xoxoxo FOR REAL. And as much as I know that depression lies, it’s so hard to remember that when I’m in the thick of it.

      • Kylie February 25, 2013 at 5:45 am #

        I just talked with my husband about it tonight, and we decided that the best way he could help me take care of myself was to give me gift certificates. Otherwise, I just tell myself I don’t deserve things like buying plants for the garden or getting massages.

  6. Humans Are Weird March 10, 2013 at 12:18 am #

    Hey. Just found your blog through FP. And I like it (granted, you won me over instantly with your explicit love for Sylvia Plath).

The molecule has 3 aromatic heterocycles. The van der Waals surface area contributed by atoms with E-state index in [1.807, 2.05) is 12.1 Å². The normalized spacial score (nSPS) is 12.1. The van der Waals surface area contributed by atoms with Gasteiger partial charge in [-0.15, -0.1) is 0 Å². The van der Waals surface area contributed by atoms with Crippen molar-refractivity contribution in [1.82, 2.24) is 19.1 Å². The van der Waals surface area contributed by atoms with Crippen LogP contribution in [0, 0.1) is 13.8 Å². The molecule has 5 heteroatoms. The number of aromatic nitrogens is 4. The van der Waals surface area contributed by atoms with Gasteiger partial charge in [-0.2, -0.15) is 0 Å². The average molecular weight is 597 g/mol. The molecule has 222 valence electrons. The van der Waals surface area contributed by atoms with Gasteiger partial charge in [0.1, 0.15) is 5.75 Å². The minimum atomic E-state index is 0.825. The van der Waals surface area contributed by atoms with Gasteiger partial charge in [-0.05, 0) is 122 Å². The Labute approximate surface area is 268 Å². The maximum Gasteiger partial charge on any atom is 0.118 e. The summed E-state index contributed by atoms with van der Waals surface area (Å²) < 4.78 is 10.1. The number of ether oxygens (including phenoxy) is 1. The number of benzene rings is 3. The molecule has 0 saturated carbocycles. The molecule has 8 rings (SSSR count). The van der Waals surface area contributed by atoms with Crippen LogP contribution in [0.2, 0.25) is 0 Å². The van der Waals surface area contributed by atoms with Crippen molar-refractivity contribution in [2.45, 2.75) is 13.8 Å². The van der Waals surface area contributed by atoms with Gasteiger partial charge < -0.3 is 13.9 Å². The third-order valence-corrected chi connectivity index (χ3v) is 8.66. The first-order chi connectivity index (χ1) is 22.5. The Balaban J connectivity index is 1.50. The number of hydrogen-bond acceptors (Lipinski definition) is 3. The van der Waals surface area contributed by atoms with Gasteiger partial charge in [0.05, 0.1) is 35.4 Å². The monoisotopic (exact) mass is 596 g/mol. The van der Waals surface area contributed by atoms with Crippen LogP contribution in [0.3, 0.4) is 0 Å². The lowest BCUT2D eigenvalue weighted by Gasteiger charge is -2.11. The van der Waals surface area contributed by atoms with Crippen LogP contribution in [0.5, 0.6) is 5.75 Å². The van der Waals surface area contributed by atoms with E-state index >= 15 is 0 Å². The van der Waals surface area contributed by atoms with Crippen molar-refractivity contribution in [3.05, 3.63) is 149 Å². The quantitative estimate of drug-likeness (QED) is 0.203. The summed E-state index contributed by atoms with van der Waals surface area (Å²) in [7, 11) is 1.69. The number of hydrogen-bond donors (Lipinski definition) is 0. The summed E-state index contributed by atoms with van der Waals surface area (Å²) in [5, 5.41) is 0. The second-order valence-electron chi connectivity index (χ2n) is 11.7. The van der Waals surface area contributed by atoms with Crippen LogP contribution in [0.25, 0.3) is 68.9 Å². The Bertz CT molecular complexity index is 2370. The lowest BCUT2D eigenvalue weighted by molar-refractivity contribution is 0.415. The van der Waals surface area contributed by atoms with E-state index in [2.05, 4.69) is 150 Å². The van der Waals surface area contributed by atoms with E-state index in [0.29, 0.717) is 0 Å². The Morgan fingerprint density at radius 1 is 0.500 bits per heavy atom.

Just started a blog based on mental health, namely depression / mania. If you’d wanna write for us, would love to have you contribute a post, or seventy. You seem prolific in your ramblings. This would be useful.

    The blog’s: http://www.amanicworld.com – if you’re interested, all the deats are there in the “submissions” section. Or, just click on my big, blue eyed laughing head for links to my other blogs.

    Either way, nice stuff. And by stuff I mean words.

  7. Mark April 11, 2013 at 2:51 am #

    Thank you. I’m so glad I stumbled upon this.